Bangladesh police kill extremists, foil 'mass attack'

2016-07-26 15:15
Bangladeshi police stand guard near the house where police killed nine suspected Islamist extremists in Dhaka in a gun-battle after storming a hideout where they said a new mass attack was being planned. (AFP)

Bangladeshi police stand guard near the house where police killed nine suspected Islamist extremists in Dhaka in a gun-battle after storming a hideout where they said a new mass attack was being planned. (AFP)

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Dhaka - Bangladeshi police on Tuesday killed nine suspected Islamist extremists believed to be planning another mass attack following a deadly café assault earlier this month, the country's police chief said.

Police who stormed their hideout said the men belonged to a Bangladeshi group blamed for the Dhaka café attack in which 20 hostages, mostly foreigners, were killed.

"From police intelligence sources we learnt that they were planning to carry out a major incident. We conducted the operation to foil any such incident," national police chief AKM Shahidul Hoque told reporters.

"They were wearing the same extremist dress as worn in the Gulshan attack," he said, referring to the upscale neighbourhood where the café was located.

One other suspected extremist was shot and arrested during the raid in the capital's Kalyanpur neighbourhood, according to police.

Hoque said all 10 were suspected members of the home-grown extremist group Jamayetul Mujahideen Bangladesh (JMB), which local authorities blamed for the Dhaka cafe attack.

But a police official said one wounded survivor of the raid had said all of those inside the hideout were followers of the Islamic State group.

"His name is Hasan. He said they are ISIS members," the police official told AFP on condition of anonymity.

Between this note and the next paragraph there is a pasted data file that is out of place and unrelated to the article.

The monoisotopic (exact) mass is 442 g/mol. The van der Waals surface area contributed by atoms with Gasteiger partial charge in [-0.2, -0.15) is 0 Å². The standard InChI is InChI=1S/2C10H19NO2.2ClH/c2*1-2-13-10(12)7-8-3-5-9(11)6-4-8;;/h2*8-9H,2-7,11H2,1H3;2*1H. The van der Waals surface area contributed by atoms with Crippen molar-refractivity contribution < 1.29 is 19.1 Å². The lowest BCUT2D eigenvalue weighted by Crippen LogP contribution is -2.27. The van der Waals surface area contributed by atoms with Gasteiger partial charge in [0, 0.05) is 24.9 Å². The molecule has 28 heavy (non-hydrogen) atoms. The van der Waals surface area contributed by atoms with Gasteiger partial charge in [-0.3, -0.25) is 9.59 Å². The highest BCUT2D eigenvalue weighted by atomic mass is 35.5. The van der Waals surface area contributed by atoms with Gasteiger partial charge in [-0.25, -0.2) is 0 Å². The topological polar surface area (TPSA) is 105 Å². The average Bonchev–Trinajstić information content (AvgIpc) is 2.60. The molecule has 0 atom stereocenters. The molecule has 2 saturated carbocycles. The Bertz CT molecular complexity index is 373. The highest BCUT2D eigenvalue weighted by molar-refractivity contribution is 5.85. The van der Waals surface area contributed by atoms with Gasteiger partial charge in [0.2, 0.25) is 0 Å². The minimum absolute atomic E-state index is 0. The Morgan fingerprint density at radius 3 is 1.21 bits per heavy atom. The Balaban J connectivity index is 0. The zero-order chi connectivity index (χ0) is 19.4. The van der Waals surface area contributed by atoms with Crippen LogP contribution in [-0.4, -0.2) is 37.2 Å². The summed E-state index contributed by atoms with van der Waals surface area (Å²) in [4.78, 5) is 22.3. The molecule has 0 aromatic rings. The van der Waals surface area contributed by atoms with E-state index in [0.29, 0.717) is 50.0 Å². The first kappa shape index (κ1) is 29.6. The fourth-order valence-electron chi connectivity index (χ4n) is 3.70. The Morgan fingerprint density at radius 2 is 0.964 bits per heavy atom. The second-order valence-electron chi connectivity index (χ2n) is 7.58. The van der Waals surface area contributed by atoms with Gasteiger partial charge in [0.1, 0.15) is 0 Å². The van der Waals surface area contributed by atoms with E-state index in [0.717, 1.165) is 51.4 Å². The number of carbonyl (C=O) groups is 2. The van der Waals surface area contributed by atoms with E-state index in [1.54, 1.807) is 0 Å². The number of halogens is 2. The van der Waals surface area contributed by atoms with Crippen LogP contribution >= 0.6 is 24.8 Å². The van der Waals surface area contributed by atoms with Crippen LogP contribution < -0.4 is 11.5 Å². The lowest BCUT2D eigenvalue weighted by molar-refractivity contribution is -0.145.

He said the 25-year-old was a cook and came from the northern district of Bogra, home to two of the five café attackers.

ISIS claimed responsibility for the July 1 attack on the Holey Artisan Bakery in Gulshan.

Gruesome images of the carnage were posted on media sites with links to ISIS before the military stormed the café.

But Bangladeshi authorities have rejected the ISIS link, saying international jihadist networks have no presence in the world's third-largest Muslim-majority nation.

Hoque said the nine killed in Tuesday's operation had no connection with ISIS, even though they were wearing the group's signature black robes and Islamic turbans.

"We have not found any link with ISIS. They are all local Bangladeshi militants," he said.

'Successful operation'

Prime Minister Sheikh Hasina thanked the police for a "very successful operation" and said their swift action had saved the country from a "terrible situation".

"We don't want Bangladesh to become a sanctuary for the terrorist activities," she said, adding her government would eliminate extremism at all costs.

Police said they had cordoned off a five-storey apartment building in Dhaka after suspects threw a small bomb at officers.

A gunfight ensued during which cries of "Allahu Akbar" ("God is Great") could be heard through the night as hundreds of heavily armed police and elite security forces sealed off the area.

Police said they had found university identity cards at the scene and were checking whether they were genuine.

Three were from the North South University (NSU), which hit the headlines when seven students were convicted and jailed for the killing of an atheist blogger.

Two of the Gulshan café attackers were former students of NSU.

"We are now checking whether these university ID cards are genuine or they just used the cards to rent the flat," deputy commissioner of Dhaka Metropolitan Police Masud Ahmed told AFP.

Bangladesh is reeling from a wave of deadly attacks by Islamist extremists.

Days after the cafe siege, gunmen attacked the country's largest Eid prayer rally where about 250 000 people were marking the end of Ramadan, killing at least three people.

Some 80 secular activists, foreigners and members of religious minorities have been killed since 2013, with ISIS and the South Asian branch of al-Qaeda claiming responsibility for many of those attacks.

The government and police, however, say home-grown extremists are responsible.

They have launched a nationwide crackdown, arresting more than 11 000 people. Among them were over a dozen suspected extremists including one of JMB's regional heads.

Read more on:    isis  |  bangladesh

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